A nursing student will have a well-rounded education with rotations in diverse practice areas such as pediatric, adult medical surgical, and psychiatric care.

Specialized training may be provided at the employment level. Some nurses have the opportunity to participate in formal residency or apprentice programs. Texas Orthopedic Specialty Hospital, for example, participates in the HCA Training Apprenticeship for Registered Nurses (StaRN) program. Residents receive several months of multi-faceted training. They are expected to make a two-year work commitment.

Nurse practitioners may apply for fellowships in orthopedic practice.

Orthopedic Nurse Certification

Professional certification validates professional skill and can increase pay. Orthopedic certification is granted by the Orthopaedic Nursing Certification Board, or ONCB (https://www.oncb.org).

ONC is the basic certification. To be eligible for examination, a person must be an RN with at least two years of licensed experience. He or she must have accrued at least 1,000 hours of orthopedic practice in the prior three year period.

The certification exam covers the following disorders:

• Degenerative conditions
• Orthopedic trauma
• Sports injury
• Metabolic bone disorders
• Inflammatory disorders
• Musculoskeletal tumors
• Pediatric/ congenital disorders
• Neuromuscular disorders

Degenerative disorders receive more coverage than any other type of condition.

The examinee will demonstrate understanding of the following broad tasks:

• Pain
• Complications
• Self Care
• Activity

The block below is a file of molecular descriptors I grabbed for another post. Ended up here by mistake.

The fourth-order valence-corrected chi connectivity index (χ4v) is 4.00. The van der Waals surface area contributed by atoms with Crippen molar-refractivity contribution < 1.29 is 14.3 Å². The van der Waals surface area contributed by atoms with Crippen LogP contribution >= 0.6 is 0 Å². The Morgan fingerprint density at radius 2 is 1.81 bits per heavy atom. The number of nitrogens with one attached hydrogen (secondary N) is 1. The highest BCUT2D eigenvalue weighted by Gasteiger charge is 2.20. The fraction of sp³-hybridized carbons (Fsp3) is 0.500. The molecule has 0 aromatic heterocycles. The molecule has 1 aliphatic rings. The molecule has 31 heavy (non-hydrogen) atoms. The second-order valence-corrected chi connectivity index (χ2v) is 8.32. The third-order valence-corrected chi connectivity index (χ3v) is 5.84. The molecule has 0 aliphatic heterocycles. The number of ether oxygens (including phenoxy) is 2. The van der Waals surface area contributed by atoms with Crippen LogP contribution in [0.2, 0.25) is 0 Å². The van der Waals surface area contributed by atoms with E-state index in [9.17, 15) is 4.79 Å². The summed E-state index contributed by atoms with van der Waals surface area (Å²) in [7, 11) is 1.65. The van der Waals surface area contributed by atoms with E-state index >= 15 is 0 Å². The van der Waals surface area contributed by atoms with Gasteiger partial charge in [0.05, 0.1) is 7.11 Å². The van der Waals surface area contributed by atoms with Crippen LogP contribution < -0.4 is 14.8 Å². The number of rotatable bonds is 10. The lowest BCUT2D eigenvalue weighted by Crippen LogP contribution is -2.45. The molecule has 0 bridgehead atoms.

• Nutrition
• Psychosocial

The ONP-C is for nurse practitioners in orthopedic nursing.

Top Orthopedic Hospitals

The following are the top-rated orthopedic hospitals in the nation, according to US News and World Report:

• Hospital for Specialty Surgery (New York, New York)
• Mayo Clinic (Rochester, Minnesota)
• Cedars-Sinai Medical Center (Los Angeles, California)
• NYU Langone Orthopedic Hospital (New York, New York)
• Rush University Medical Center (Chicago, Illinois)

Each of the above is ranked as high performing in both hip replacement and knee replacement. Each is a nurse magnet hospital and has received a score of excellent on nurse staffing. The Hospital of Specialty Surgery comes out far above any other facility.

The Hiring Market for Orthopedic Nurses

There are many organizations in the market. The following is a sampling from early 2021:

• Orthopedic Trauma Level 1 and Orthopedic Elective – Florida
• Clinical Nurse I – Orthopedic Special Care Unit – New York
• Registered Nurse – Joint Replacement Center – Massachusetts
• Orthopedic Nurse Navigator/Case Manager – Ohio
• Orthopedic Advanced Practice Clinician – Washington

Orthopedic Nurse/RN Salary

The Bureau of Labor Statistics, May 2020 reports an average RN wage of $38.20 at general hospitals and $40.73 at outpatient care centers.

The mean for a nurse practitioner is $53.77 across settings.


The National Association of Orthopedic Nurses is a national professional association (http://www.orthonurse.org).

The American Association of Nurse Practitioners has provide resources for orthopedic nurse practitioners (https://www.aanp.org/practice/clinical-resources-for-nps/clinical-resources-by-therapeutic-area/orthopedics).